In recent years, the lines between our personal and professional worlds have blurred. This poses a true challenge for leaders when external issues bleed over into day-to-day work responsibilities. If your direct report misses a deadline because their child is sick or they’re dealing with a difficult family situation, it can be tough to find the right balance between understanding and holding them accountable.
In our recent webinar, David Rowan, Ph.D. and Marianne Whelchel, M.S. get to the heart of this very issue. Our solution is compassionate accountability.
What is Compassionate Accountability?
A leader who demonstrates compassionate accountability does several things:
- They listen to understand (and they use a variety of probes to aid in their understanding)
- They create a positive team climate, which fosters trust and enables greater engagement and team performance
- They stick to Q4 behaviors. While Q3 may appear at first glance to be the quadrant best suited for people-centric issues, a Q3 response is often more sympathetic (“that’s too bad”) as opposed to compassionate (“how can I help?”). Compassion takes courage, and courage is a Q4 behavior.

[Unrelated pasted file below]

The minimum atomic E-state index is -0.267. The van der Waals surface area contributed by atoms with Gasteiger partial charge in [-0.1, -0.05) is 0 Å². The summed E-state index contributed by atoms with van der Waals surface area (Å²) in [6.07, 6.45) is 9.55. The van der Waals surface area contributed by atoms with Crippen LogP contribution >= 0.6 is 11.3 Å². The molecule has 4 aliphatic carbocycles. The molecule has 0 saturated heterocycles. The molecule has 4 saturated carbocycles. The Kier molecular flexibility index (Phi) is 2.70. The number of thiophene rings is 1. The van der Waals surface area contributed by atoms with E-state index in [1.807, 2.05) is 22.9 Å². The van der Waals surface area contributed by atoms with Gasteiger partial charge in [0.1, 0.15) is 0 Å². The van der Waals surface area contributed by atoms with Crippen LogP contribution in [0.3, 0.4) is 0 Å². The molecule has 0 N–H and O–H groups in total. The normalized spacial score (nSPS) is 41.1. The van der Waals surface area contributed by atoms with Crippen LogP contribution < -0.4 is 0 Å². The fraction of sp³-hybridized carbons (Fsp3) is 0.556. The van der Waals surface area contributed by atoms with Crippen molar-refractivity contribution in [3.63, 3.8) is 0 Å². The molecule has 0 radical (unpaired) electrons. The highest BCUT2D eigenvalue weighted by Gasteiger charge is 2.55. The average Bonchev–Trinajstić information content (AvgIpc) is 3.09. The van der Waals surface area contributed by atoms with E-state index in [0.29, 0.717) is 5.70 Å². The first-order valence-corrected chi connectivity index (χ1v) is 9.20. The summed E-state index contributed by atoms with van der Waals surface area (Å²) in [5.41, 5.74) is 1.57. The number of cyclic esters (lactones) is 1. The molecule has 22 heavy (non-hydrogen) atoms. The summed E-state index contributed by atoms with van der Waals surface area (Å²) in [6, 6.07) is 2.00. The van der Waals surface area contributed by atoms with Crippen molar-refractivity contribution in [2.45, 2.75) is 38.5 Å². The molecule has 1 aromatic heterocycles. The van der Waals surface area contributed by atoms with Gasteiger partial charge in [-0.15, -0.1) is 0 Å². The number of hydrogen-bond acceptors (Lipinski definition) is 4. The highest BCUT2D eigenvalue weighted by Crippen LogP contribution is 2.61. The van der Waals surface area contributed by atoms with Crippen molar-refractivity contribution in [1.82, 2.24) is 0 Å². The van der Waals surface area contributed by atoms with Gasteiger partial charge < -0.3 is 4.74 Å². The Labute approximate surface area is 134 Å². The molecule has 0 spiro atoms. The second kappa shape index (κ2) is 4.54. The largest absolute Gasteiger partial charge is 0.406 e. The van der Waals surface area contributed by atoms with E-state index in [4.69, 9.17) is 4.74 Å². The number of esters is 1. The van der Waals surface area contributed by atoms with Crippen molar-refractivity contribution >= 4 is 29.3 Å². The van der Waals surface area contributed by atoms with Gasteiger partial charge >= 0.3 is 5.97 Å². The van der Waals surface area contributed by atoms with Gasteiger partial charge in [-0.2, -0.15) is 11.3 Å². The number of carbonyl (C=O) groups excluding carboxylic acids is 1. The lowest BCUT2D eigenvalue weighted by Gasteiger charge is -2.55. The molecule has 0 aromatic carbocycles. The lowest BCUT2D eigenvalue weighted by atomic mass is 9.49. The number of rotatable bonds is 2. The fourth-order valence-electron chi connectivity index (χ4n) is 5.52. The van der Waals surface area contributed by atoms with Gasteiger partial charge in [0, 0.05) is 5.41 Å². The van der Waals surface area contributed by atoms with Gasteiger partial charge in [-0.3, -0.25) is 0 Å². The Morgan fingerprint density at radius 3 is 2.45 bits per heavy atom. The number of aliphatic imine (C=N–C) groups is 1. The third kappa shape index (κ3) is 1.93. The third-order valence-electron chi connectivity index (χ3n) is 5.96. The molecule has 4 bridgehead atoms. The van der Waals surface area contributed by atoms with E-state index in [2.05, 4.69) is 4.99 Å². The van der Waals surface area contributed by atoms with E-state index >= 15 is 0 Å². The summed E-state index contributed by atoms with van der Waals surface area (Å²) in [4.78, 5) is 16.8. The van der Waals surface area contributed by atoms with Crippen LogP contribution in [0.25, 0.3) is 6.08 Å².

It should come as no surprise that we believe compassionate leaders are Q4 leaders, and vice versa. Q4 behavior also enables the leader to take the necessary step from understanding to action.
Watch Our Full Webinar on Compassionate Accountability Below
We hope you’ve enjoyed our webinar on compassionate accountability and find the information beneficial. As a thank you for joining us today, we’ve provided a few key takeaways below. In addition to Marianne’s sage advice, you can download the Q4 Process for Compassionate Accountability tool below.
You can also sign up for our monthly newsletter, the Q4 Connection, and be the first to know about our upcoming webinars and events.